Writing in a coffee shop allows you to switch things up and still meet your writing goals. They offer a change of scenery and are usually a very pleasant place to work. Movies and TV shows always show writers working away in coffee shops, so doing so yourself is a great way to feel like a real writer by capturing that experience in real life. Since I enjoy writing in coffee shops, I thought I’d offer a few tips for making it a great experience.
Five Tips for Writing in a Coffee Shop
#1 – Buy something. Some people enjoy using coffee shops for the free Wi-Fi, but it’s unfair to the coffee shop and to you. Even if you just buy one plain coffee – which is usually inexpensive – you’ll be supporting the business you’re using and elevating your writing experience. Sip on your drink, nibble on a snack, and get your work done. Pretty soon, you’ll feel like all of your favorite writers from the movies.
#2 – Be friendly to the barista and nearby guests. Part of what makes a coffee shop a pleasant place to work is the atmosphere. Greet the barista and, if it’s slow, have a brief conversation. If the barista asks what you’re there to work on, share a little about your writing. Not only will you both have a better experience, but it will make it less awkward if you only buy one coffee but type away for two hours. Smile at your fellow patrons as you pass them, and be a courteous neighbor. If you frequent the same spot, you’ll find that people remember you.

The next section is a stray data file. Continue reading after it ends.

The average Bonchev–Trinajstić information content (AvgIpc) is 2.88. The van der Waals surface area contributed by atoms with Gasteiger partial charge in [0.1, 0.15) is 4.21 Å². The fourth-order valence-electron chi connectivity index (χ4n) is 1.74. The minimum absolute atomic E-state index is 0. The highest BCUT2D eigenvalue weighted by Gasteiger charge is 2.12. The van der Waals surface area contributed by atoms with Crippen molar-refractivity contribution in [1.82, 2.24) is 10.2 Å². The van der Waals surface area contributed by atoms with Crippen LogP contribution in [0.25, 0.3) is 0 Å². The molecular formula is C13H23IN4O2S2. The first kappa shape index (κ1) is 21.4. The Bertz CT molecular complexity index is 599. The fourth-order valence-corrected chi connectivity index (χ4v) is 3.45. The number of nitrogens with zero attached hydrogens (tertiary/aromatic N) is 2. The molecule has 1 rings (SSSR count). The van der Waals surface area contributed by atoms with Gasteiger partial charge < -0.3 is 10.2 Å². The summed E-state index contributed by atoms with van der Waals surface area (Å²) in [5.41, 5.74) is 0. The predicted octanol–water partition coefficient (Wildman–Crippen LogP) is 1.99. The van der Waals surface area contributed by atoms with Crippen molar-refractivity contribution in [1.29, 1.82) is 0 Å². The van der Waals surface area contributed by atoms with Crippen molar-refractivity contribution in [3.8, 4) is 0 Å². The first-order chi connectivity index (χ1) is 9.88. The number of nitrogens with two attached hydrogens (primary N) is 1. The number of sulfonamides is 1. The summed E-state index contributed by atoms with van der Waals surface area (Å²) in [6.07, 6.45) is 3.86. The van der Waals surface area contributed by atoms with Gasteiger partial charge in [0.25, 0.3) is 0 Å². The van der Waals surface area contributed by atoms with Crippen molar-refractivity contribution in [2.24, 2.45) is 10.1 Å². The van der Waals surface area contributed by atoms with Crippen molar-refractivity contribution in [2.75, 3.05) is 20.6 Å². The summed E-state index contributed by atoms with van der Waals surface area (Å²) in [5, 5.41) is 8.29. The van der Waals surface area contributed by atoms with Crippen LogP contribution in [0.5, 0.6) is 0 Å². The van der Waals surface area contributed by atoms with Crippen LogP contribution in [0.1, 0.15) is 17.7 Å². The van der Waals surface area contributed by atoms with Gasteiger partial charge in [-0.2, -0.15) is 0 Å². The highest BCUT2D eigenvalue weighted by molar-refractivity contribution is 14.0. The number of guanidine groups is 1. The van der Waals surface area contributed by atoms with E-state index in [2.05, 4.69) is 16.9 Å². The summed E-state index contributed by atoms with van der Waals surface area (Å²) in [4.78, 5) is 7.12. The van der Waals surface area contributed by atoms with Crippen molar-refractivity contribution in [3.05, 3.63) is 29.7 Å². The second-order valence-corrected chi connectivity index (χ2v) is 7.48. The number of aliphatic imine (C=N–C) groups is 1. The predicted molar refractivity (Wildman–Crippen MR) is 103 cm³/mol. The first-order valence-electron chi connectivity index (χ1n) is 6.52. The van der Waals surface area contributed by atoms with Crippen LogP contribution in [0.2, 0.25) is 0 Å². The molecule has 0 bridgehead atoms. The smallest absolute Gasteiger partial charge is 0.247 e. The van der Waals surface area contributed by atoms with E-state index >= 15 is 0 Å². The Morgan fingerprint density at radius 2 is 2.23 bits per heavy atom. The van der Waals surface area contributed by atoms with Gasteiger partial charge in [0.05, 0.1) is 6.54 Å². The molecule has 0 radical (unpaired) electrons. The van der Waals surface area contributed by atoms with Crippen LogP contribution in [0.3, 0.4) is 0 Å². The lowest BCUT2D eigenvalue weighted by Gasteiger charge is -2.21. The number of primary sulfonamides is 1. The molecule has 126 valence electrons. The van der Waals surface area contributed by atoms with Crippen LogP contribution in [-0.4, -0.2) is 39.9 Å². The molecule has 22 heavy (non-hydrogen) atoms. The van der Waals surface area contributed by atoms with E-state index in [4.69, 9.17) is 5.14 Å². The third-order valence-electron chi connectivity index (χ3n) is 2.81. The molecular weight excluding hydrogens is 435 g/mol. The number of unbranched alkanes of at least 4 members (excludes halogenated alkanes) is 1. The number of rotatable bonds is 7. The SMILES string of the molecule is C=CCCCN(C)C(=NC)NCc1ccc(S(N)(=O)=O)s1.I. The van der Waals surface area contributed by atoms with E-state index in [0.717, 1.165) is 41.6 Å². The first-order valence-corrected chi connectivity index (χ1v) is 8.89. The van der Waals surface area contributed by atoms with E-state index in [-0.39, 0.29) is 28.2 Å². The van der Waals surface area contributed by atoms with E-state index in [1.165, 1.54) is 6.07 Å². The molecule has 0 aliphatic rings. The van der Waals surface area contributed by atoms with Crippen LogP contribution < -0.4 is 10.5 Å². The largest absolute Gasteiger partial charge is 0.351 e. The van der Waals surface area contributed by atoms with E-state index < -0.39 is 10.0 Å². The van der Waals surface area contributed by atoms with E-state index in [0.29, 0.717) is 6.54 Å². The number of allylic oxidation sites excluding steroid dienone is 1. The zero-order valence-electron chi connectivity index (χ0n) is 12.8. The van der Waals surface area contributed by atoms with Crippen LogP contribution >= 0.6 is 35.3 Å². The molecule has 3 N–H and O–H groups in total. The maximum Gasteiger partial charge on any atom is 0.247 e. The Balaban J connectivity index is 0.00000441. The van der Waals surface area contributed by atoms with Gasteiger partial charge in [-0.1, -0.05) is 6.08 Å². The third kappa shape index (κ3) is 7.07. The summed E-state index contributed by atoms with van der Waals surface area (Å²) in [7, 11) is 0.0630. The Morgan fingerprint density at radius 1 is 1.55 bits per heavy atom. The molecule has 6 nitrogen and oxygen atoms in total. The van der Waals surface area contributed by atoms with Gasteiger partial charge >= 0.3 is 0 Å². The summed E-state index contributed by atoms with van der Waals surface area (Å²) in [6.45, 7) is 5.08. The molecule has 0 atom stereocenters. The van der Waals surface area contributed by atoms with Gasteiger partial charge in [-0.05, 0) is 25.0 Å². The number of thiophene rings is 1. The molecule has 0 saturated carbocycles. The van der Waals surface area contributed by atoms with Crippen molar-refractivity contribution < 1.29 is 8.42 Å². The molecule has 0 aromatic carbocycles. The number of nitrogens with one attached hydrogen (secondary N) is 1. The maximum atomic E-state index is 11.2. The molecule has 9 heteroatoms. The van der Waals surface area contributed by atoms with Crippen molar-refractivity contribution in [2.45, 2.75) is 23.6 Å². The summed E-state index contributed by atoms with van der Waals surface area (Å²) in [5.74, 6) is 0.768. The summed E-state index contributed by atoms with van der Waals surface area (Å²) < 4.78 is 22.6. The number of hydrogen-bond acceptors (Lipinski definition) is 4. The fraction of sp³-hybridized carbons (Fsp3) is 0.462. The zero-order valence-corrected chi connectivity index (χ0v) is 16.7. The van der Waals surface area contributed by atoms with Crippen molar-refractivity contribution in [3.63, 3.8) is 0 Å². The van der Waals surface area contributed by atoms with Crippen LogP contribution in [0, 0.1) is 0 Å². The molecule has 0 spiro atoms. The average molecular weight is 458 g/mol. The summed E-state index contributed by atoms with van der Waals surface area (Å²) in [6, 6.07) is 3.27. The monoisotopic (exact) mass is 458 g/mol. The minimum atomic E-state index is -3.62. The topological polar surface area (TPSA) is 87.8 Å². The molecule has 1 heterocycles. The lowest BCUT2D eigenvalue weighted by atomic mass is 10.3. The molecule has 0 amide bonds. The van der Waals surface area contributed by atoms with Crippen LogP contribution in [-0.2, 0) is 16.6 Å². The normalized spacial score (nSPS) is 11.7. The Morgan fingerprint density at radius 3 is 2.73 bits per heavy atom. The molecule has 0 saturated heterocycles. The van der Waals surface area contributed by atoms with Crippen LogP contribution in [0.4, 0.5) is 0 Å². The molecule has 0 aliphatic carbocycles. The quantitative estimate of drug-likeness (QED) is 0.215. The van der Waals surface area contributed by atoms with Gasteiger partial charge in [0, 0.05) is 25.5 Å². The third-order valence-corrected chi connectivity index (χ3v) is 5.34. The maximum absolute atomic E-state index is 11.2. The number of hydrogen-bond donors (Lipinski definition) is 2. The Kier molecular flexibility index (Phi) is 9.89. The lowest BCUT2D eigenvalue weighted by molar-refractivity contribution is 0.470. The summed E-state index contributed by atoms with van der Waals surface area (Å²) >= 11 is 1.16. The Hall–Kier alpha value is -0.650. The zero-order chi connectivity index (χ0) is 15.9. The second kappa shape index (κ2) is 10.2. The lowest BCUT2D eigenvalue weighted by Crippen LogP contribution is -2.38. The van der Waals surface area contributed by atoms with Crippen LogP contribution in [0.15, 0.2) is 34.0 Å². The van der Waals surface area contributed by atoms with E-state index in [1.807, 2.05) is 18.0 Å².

#3 – Have a project in mind. Before you head to the coffee shop, know what project you plan to work on, even if it’s something new. If you just go with plans to write, you may find yourself staring awkwardly at a screen trying to figure out what to do next. I’ve made that mistake before, and it’s hard to get started when you feel directionless and a little bit silly sitting there around other people who are busily working. Even if you change directions at some point, you’ll still get off to a purposeful start.
#4 – Meet friends at the coffee shop for some social writing. It may sound counterproductive, but meeting a fellow writer (or even a group) for a write-in at a coffee shop can actually help you all get more writing done while also being social. By setting a writing date with a friend, you both make a commitment to actually spend that time writing; it’s similar to meeting a friend for a walk or to go the gym.
#5 – Go with a charged battery. Coffee shops usually offer several available plugs, but there’s no guarantee that you will find one that’s free. Especially if you go on evenings or weekends, you may find that other patrons have already taken all of the plugs. It’s no fun to lug out your laptop only to have it immediately die.
Change Things Up
Writing in coffee shops is great for a change of pace. If you’re lucky enough to live in a city with multiple coffee shops, make a point to try different ones for new experiences. If you haven’t tried it before, I hope you’ll visit one soon.
Do you enjoy writing in coffee shops?